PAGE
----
Port finds niche: 5 more cruises to start here

As cruise lines build ever bigger liners, they send smaller ships here

October 07, 1999|By June Arney | June Arney,SUN STAFF

The Maryland Port Administration is expected to announce an agreement today that will bring five cruises of the SS Rembrandt to the port of Baltimore next summer -- helping boost total sailings to 18 for 2000, well ahead of the dozen that had been projected.

Under the agreement, Didion World Cruises of Washington will charter the 1,100-passenger liner in July from Premier Cruise Lines.

"I've been pitching Baltimore for a long time," said Harriett Sagel, manager of tourism development for the Maryland Port Administration. "You have to crawl before you walk. We're now at the point where all the information I've been pitching about Baltimore has been helping."

The cruises will include: a three-night cruise to nowhere; an eight-night trip to New England and Canada; a six-night trip to Nassau in the Bahamas; a two-night voyage to nowhere; and a seven-night cruise to the Bahamas and the Southeastern United States.

Other cruises slated for next year are seven on the Dynasty, operated by Crown Cruises, and two on the Rotterdam, operated by the Holland America line, Sagel said.

There also will be four port calls by cruise ships, allowing passengers to disembark for a variety of tours.

Baltimore is to play host to seven cruise ships this year, up from five in each of the two previous years. Recent changes in the industry have helped bring Baltimore the additional cruises for 2000, Sagel said.

As the cruise lines build new vessels that hold more than 2,000 passengers, they send those newer, larger ships on their more popular routes, making the older, smaller vessels available for use in places like Baltimore, she said.

"When I can tell them about the attractions in Baltimore, the airlift and the roadways, they're very pleased," Sagel said. "These are lines that might have gone elsewhere. How many port cities along the East Coast can say they have the airlift that Baltimore has or the infrastructure?"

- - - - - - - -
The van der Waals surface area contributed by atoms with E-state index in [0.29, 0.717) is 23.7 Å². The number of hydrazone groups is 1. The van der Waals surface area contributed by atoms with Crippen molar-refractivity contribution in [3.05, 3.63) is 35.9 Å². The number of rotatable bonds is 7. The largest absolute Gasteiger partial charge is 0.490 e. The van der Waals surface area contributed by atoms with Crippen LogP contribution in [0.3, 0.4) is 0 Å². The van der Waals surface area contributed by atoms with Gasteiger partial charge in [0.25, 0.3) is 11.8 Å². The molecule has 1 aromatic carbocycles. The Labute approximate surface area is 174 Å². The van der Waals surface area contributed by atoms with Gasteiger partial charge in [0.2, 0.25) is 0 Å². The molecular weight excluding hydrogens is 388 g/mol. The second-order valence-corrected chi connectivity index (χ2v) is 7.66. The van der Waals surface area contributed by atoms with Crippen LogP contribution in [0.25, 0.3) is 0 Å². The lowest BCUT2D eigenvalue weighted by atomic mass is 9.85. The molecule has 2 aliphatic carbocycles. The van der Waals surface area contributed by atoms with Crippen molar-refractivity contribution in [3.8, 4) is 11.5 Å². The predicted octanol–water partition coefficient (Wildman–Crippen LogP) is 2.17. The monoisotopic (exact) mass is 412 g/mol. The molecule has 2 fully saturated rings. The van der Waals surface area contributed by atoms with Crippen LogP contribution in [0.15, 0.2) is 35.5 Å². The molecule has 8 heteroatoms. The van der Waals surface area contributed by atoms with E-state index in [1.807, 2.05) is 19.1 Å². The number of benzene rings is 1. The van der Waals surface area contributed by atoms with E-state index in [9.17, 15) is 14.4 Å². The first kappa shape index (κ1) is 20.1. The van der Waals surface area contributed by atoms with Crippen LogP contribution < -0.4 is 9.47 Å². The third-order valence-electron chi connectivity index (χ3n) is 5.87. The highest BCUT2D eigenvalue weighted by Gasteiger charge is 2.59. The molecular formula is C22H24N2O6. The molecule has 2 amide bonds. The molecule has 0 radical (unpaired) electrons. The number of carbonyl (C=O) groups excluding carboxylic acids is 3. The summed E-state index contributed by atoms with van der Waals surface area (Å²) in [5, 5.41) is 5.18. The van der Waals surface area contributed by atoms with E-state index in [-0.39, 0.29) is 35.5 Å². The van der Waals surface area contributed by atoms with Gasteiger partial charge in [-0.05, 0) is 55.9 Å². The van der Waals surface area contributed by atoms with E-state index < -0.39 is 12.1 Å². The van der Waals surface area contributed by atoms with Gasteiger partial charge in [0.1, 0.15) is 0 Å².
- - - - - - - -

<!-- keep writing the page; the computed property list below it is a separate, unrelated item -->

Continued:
Overall, ship cruises are the fastest-growing segment of the travel industry. In 1970, an estimated 500,000 people took cruises, according to the Cruise Lines International Association. In 1997, that number had increased to an estimated 5 million passengers, generating an estimated annual revenue of $14.6 billion.

In 2000, the association estimates as many as 7 million people will take a cruise.

And that burgeoning interest has created a market for specialty tours and weekend cruises, a niche that ports like Baltimore can fill.

Already, Baltimore offers tours of the Chesapeake Bay, to nearby states and to Canada's Maritime Provinces.

It is the kind of growth in business that travel agents like Lynda P. Maxwell, president of Destinations Inc. in Columbia, have been longing for.

"This means big money for downtown," she said.

Port officials do not expect Baltimore to be a major port of embarkation for cruise ships. The city's location on the cold mid-Atlantic, along with the expensive and time-consuming journey up the Chesapeake Bay, limit the port's potential cruise business.

The port's distance from the popular Caribbean destinations puts it at a disadvantage in competing with U.S. ports that are closer.

One of the most popular cruises is to Bermuda, largely because the warm-weather foreign port is only a 36-hour sail from the Chesapeake Bay.

The additional cruises now on the books are expected to have a significant economic impact on the region -- although just how significant was unclear yesterday.

The last economic impact study was done in 1992, Sagel said. A copy of that study was not immediately available yesterday, and a new economic impact study is in the works, Sagel said.

Additional business may come to the port as other cruise lines look for places to send their older ships.

"They're looking at Baltimore," Sagel said. "They know we can fill ships. We've done it in the past."

Pub Date: 10/07/99

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